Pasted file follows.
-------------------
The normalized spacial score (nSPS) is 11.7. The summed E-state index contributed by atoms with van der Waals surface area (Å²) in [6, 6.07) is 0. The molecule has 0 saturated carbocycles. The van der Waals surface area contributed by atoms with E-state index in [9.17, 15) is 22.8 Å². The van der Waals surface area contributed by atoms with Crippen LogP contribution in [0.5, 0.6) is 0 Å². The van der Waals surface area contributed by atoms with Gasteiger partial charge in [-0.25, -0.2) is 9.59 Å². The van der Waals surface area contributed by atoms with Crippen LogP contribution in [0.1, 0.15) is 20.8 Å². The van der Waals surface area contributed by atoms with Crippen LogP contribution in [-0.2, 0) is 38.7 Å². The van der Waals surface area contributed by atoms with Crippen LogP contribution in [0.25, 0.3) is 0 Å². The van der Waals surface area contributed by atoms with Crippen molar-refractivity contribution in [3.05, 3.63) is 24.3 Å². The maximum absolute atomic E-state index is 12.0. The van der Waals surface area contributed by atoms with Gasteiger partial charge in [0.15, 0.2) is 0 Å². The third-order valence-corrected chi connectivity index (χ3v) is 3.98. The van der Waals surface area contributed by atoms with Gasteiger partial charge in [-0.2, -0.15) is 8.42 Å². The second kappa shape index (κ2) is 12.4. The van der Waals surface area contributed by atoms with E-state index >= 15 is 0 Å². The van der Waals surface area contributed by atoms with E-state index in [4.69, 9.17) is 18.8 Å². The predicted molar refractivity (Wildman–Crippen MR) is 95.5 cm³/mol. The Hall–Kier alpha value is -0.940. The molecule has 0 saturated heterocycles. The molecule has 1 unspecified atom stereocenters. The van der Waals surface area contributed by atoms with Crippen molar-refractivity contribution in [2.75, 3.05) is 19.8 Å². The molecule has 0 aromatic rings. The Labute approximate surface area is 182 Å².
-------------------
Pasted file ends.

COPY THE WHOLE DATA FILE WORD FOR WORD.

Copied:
The normalized spacial score (nSPS) is 11.7. The summed E-state index contributed by atoms with van der Waals surface area (Å²) in [6, 6.07) is 0. The molecule has 0 saturated carbocycles. The van der Waals surface area contributed by atoms with E-state index in [9.17, 15) is 22.8 Å². The van der Waals surface area contributed by atoms with Crippen LogP contribution in [0.5, 0.6) is 0 Å². The van der Waals surface area contributed by atoms with Gasteiger partial charge in [-0.25, -0.2) is 9.59 Å². The van der Waals surface area contributed by atoms with Crippen LogP contribution in [0.1, 0.15) is 20.8 Å². The van der Waals surface area contributed by atoms with Crippen LogP contribution in [-0.2, 0) is 38.7 Å². The van der Waals surface area contributed by atoms with Crippen LogP contribution in [0.25, 0.3) is 0 Å². The van der Waals surface area contributed by atoms with Crippen molar-refractivity contribution in [3.05, 3.63) is 24.3 Å². The maximum absolute atomic E-state index is 12.0. The van der Waals surface area contributed by atoms with Gasteiger partial charge in [0.15, 0.2) is 0 Å². The third-order valence-corrected chi connectivity index (χ3v) is 3.98. The van der Waals surface area contributed by atoms with Gasteiger partial charge in [-0.2, -0.15) is 8.42 Å². The second kappa shape index (κ2) is 12.4. The van der Waals surface area contributed by atoms with E-state index >= 15 is 0 Å². The van der Waals surface area contributed by atoms with E-state index in [4.69, 9.17) is 18.8 Å². The predicted molar refractivity (Wildman–Crippen MR) is 95.5 cm³/mol. The Hall–Kier alpha value is -0.940. The molecule has 0 saturated heterocycles. The molecule has 1 unspecified atom stereocenters. The van der Waals surface area contributed by atoms with Crippen molar-refractivity contribution in [2.75, 3.05) is 19.8 Å². The molecule has 0 aromatic rings. The Labute approximate surface area is 182 Å².